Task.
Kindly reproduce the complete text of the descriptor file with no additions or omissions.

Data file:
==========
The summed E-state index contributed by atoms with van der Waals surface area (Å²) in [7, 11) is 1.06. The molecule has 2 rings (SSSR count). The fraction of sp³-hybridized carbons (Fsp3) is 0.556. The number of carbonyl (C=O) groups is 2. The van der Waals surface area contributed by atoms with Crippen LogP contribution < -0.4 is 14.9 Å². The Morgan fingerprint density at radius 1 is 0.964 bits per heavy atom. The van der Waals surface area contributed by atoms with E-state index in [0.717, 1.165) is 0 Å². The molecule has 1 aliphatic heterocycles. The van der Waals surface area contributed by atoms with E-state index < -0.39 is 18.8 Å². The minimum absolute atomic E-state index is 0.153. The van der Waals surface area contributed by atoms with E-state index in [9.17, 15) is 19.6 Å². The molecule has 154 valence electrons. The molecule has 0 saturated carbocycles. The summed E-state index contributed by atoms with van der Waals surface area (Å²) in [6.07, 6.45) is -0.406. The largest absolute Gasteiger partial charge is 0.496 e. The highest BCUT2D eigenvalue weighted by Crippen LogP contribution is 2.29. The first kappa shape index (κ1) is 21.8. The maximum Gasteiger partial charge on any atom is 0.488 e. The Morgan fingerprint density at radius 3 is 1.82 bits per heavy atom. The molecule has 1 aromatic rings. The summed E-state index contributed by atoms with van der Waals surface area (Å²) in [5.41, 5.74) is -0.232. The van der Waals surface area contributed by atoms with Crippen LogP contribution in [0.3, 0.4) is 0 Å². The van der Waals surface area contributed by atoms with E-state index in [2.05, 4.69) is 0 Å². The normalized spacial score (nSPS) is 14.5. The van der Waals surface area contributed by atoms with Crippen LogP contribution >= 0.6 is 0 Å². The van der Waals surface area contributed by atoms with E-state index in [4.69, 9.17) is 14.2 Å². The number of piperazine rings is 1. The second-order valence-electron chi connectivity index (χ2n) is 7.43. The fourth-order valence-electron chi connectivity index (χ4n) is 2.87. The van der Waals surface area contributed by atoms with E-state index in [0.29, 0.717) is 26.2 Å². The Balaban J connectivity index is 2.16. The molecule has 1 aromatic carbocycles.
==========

The summed E-state index contributed by atoms with van der Waals surface area (Å²) in [7, 11) is 1.06. The molecule has 2 rings (SSSR count). The fraction of sp³-hybridized carbons (Fsp3) is 0.556. The number of carbonyl (C=O) groups is 2. The van der Waals surface area contributed by atoms with Crippen LogP contribution < -0.4 is 14.9 Å². The Morgan fingerprint density at radius 1 is 0.964 bits per heavy atom. The van der Waals surface area contributed by atoms with E-state index in [0.717, 1.165) is 0 Å². The molecule has 1 aliphatic heterocycles. The van der Waals surface area contributed by atoms with E-state index < -0.39 is 18.8 Å². The minimum absolute atomic E-state index is 0.153. The van der Waals surface area contributed by atoms with E-state index in [9.17, 15) is 19.6 Å². The molecule has 154 valence electrons. The molecule has 0 saturated carbocycles. The summed E-state index contributed by atoms with van der Waals surface area (Å²) in [6.07, 6.45) is -0.406. The largest absolute Gasteiger partial charge is 0.496 e. The highest BCUT2D eigenvalue weighted by Crippen LogP contribution is 2.29. The first kappa shape index (κ1) is 21.8. The maximum Gasteiger partial charge on any atom is 0.488 e. The Morgan fingerprint density at radius 3 is 1.82 bits per heavy atom. The molecule has 1 aromatic rings. The summed E-state index contributed by atoms with van der Waals surface area (Å²) in [5.41, 5.74) is -0.232. The van der Waals surface area contributed by atoms with Crippen LogP contribution in [0.3, 0.4) is 0 Å². The van der Waals surface area contributed by atoms with E-state index in [2.05, 4.69) is 0 Å². The normalized spacial score (nSPS) is 14.5. The van der Waals surface area contributed by atoms with Crippen LogP contribution >= 0.6 is 0 Å². The van der Waals surface area contributed by atoms with E-state index in [4.69, 9.17) is 14.2 Å². The number of piperazine rings is 1. The second-order valence-electron chi connectivity index (χ2n) is 7.43. The fourth-order valence-electron chi connectivity index (χ4n) is 2.87. The van der Waals surface area contributed by atoms with E-state index in [0.29, 0.717) is 26.2 Å². The Balaban J connectivity index is 2.16. The molecule has 1 aromatic carbocycles.